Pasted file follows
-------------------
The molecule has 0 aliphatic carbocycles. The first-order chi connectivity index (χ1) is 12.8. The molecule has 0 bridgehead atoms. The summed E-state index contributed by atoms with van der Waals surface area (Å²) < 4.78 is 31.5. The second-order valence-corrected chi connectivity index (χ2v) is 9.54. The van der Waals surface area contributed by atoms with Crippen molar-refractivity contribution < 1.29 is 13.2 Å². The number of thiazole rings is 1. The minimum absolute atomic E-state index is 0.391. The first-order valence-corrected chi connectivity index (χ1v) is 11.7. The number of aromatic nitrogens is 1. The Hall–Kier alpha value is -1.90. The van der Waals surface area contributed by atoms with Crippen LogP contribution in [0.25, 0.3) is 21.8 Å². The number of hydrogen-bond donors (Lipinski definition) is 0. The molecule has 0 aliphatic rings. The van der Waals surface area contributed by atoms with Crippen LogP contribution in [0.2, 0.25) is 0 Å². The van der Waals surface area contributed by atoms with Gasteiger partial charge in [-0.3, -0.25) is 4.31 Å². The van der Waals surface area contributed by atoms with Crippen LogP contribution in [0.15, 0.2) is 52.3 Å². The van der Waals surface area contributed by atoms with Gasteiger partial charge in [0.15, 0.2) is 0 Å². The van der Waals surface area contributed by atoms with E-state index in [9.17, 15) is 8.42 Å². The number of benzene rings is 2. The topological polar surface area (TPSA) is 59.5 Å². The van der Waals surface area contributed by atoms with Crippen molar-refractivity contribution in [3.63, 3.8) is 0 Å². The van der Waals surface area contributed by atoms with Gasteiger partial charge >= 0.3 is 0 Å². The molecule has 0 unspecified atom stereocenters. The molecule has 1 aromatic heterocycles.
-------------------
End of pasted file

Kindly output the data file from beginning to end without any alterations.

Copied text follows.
The molecule has 0 aliphatic carbocycles. The first-order chi connectivity index (χ1) is 12.8. The molecule has 0 bridgehead atoms. The summed E-state index contributed by atoms with van der Waals surface area (Å²) < 4.78 is 31.5. The second-order valence-corrected chi connectivity index (χ2v) is 9.54. The van der Waals surface area contributed by atoms with Crippen molar-refractivity contribution < 1.29 is 13.2 Å². The number of thiazole rings is 1. The minimum absolute atomic E-state index is 0.391. The first-order valence-corrected chi connectivity index (χ1v) is 11.7. The number of aromatic nitrogens is 1. The Hall–Kier alpha value is -1.90. The van der Waals surface area contributed by atoms with Crippen LogP contribution in [0.25, 0.3) is 21.8 Å². The number of hydrogen-bond donors (Lipinski definition) is 0. The molecule has 0 aliphatic rings. The van der Waals surface area contributed by atoms with Crippen LogP contribution in [0.2, 0.25) is 0 Å². The van der Waals surface area contributed by atoms with Gasteiger partial charge in [-0.3, -0.25) is 4.31 Å². The van der Waals surface area contributed by atoms with Crippen LogP contribution in [0.15, 0.2) is 52.3 Å². The van der Waals surface area contributed by atoms with Gasteiger partial charge in [0.15, 0.2) is 0 Å². The van der Waals surface area contributed by atoms with E-state index in [9.17, 15) is 8.42 Å². The number of benzene rings is 2. The topological polar surface area (TPSA) is 59.5 Å². The van der Waals surface area contributed by atoms with Crippen molar-refractivity contribution in [3.63, 3.8) is 0 Å². The van der Waals surface area contributed by atoms with Gasteiger partial charge >= 0.3 is 0 Å². The molecule has 0 unspecified atom stereocenters. The molecule has 1 aromatic heterocycles.